Chives are an easy to grow perennial herb hardy to Zone 3. It can be grown in either the garden or in pots with good, fertile soil in a sunny location and are easy to start from seeds. The leaves or the small bulbs can be harvested throughout the growing season. Each Spring the Chive clumps should be dug up and divided into smaller clumps and re-potted or planted.
As early as 3,000 BC the Ancient Chinese knew of Chives, which were gathered growing wild throughout China and Europe. By the 16th century the Europeans were growing it in their gardens for culinary purposes.
The Chive plant is related to the onion, growing small white bulbs beneath the soil and sending long, straight green stems which are hollow. It imparts a mild onion flavor delicious in many recipes.
Chives are used to flavor new or baked potatoes, soft cheeses, omelettes, soups, dressings, fish, meat, and salads. It is a common ingredient in such sauces as Tartar Sauce and salad dressings, as it imparts a mild onion flavor. When cooking with Chives, it is best to add them at the last minute because the flavor is so delicate that it will disappear during prolonged cooking.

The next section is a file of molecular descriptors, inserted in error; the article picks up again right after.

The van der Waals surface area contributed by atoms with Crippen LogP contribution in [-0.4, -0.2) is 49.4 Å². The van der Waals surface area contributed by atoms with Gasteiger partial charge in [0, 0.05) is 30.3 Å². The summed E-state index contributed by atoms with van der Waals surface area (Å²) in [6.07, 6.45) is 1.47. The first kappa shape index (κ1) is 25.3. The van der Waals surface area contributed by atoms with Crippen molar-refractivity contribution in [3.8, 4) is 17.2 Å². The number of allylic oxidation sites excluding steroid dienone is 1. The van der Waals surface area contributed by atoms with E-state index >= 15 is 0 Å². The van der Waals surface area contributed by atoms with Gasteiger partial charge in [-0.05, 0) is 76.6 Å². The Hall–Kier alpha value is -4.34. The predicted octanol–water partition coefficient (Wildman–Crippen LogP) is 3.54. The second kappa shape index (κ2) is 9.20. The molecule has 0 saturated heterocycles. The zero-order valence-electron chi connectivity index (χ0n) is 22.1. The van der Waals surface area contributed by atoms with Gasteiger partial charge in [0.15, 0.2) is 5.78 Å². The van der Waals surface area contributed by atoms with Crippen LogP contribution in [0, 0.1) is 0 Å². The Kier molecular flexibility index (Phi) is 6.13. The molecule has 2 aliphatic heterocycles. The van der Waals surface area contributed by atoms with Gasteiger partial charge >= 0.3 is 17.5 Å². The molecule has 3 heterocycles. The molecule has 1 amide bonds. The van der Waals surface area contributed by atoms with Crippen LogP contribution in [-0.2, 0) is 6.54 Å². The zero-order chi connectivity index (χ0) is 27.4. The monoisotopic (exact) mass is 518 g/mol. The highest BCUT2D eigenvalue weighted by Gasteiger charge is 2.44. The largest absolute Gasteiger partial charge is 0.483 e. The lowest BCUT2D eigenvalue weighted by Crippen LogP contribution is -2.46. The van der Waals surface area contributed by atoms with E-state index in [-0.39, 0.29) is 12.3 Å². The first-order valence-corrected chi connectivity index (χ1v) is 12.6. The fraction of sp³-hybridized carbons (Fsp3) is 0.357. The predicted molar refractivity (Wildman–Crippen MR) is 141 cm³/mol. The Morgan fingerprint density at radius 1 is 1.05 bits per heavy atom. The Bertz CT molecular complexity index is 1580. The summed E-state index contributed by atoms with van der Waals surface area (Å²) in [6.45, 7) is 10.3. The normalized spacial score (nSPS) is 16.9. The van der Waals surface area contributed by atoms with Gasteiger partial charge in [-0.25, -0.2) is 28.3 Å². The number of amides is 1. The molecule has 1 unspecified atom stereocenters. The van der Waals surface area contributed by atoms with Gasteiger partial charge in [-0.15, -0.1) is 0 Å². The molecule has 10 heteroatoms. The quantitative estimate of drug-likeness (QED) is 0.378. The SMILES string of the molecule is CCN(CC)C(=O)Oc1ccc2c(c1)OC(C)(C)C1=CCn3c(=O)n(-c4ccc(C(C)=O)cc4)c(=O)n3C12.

Chives are used mainly for culinary uses, not for their medicinal qualities. However, the leaves are mildly antiseptic and can promote digestion and stimulate appetite.
Chives are quite hardy, allowing harvesting either in small batches for immediate use or a complete cutting no more than 1" from the crown three or four times in a growing season. The flowers, picked just before they fully open make a beautiful addition to salads and flavored vinegars.
Collection basket of some sort
1. Gather small bunches (10 to 15 strands) between your fingers and snip at least 1" above the crown of the plant.
2. Alternate in various locations around the crown, leaving leaves to help feed the plant. This will assure a full crop for drying in the late Fall.